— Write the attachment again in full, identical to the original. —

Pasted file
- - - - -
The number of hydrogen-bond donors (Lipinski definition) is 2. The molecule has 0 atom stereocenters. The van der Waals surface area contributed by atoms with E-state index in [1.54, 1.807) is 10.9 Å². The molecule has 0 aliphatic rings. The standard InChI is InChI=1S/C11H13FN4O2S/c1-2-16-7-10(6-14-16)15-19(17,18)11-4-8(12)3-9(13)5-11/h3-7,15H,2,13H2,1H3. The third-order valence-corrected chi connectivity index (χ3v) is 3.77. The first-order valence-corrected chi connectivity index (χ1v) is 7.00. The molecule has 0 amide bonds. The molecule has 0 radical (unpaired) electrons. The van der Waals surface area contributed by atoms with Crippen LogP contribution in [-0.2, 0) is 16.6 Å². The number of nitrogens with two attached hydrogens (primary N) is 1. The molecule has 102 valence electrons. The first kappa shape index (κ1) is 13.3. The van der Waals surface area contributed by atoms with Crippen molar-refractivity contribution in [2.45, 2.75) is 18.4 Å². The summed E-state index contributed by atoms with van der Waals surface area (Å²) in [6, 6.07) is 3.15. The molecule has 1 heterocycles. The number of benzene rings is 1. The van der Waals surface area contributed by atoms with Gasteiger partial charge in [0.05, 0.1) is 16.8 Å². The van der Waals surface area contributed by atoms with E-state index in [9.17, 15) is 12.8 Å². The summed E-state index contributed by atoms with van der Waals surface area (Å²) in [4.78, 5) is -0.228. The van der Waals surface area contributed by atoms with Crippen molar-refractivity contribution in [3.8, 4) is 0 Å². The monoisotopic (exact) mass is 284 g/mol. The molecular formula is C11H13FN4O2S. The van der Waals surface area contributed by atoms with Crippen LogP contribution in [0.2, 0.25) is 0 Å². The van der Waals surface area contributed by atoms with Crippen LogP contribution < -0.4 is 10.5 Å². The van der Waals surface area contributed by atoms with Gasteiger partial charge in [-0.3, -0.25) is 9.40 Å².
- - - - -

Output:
The number of hydrogen-bond donors (Lipinski definition) is 2. The molecule has 0 atom stereocenters. The van der Waals surface area contributed by atoms with E-state index in [1.54, 1.807) is 10.9 Å². The molecule has 0 aliphatic rings. The standard InChI is InChI=1S/C11H13FN4O2S/c1-2-16-7-10(6-14-16)15-19(17,18)11-4-8(12)3-9(13)5-11/h3-7,15H,2,13H2,1H3. The third-order valence-corrected chi connectivity index (χ3v) is 3.77. The first-order valence-corrected chi connectivity index (χ1v) is 7.00. The molecule has 0 amide bonds. The molecule has 0 radical (unpaired) electrons. The van der Waals surface area contributed by atoms with Crippen LogP contribution in [-0.2, 0) is 16.6 Å². The number of nitrogens with two attached hydrogens (primary N) is 1. The molecule has 102 valence electrons. The first kappa shape index (κ1) is 13.3. The van der Waals surface area contributed by atoms with Crippen molar-refractivity contribution in [2.45, 2.75) is 18.4 Å². The summed E-state index contributed by atoms with van der Waals surface area (Å²) in [6, 6.07) is 3.15. The molecule has 1 heterocycles. The number of benzene rings is 1. The van der Waals surface area contributed by atoms with Gasteiger partial charge in [0.05, 0.1) is 16.8 Å². The van der Waals surface area contributed by atoms with E-state index in [9.17, 15) is 12.8 Å². The summed E-state index contributed by atoms with van der Waals surface area (Å²) in [4.78, 5) is -0.228. The van der Waals surface area contributed by atoms with Crippen molar-refractivity contribution in [3.8, 4) is 0 Å². The monoisotopic (exact) mass is 284 g/mol. The molecular formula is C11H13FN4O2S. The van der Waals surface area contributed by atoms with Crippen LogP contribution in [0.2, 0.25) is 0 Å². The van der Waals surface area contributed by atoms with Crippen LogP contribution < -0.4 is 10.5 Å². The van der Waals surface area contributed by atoms with Gasteiger partial charge in [-0.3, -0.25) is 9.40 Å².